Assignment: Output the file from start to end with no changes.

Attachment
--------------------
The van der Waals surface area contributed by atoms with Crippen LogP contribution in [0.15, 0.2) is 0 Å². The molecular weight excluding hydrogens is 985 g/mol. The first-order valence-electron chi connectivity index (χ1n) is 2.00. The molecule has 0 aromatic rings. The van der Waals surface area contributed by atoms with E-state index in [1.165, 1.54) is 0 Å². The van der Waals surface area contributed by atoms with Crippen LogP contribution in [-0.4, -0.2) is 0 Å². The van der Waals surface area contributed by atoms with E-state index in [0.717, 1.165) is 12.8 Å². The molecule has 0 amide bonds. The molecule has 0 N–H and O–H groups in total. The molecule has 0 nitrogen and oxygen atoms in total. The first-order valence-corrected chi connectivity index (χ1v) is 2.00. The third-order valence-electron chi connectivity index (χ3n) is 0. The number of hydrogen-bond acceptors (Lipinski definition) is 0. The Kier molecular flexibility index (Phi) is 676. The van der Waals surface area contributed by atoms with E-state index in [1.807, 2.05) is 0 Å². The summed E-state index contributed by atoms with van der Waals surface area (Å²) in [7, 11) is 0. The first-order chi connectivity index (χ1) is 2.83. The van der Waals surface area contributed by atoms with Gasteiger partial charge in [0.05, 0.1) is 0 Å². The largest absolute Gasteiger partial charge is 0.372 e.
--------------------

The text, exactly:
The van der Waals surface area contributed by atoms with Crippen LogP contribution in [0.15, 0.2) is 0 Å². The molecular weight excluding hydrogens is 985 g/mol. The first-order valence-electron chi connectivity index (χ1n) is 2.00. The molecule has 0 aromatic rings. The van der Waals surface area contributed by atoms with E-state index in [1.165, 1.54) is 0 Å². The van der Waals surface area contributed by atoms with Crippen LogP contribution in [-0.4, -0.2) is 0 Å². The van der Waals surface area contributed by atoms with E-state index in [0.717, 1.165) is 12.8 Å². The molecule has 0 amide bonds. The molecule has 0 N–H and O–H groups in total. The molecule has 0 nitrogen and oxygen atoms in total. The first-order valence-corrected chi connectivity index (χ1v) is 2.00. The third-order valence-electron chi connectivity index (χ3n) is 0. The number of hydrogen-bond acceptors (Lipinski definition) is 0. The Kier molecular flexibility index (Phi) is 676. The van der Waals surface area contributed by atoms with E-state index in [1.807, 2.05) is 0 Å². The summed E-state index contributed by atoms with van der Waals surface area (Å²) in [7, 11) is 0. The first-order chi connectivity index (χ1) is 2.83. The van der Waals surface area contributed by atoms with Gasteiger partial charge in [0.05, 0.1) is 0 Å². The largest absolute Gasteiger partial charge is 0.372 e.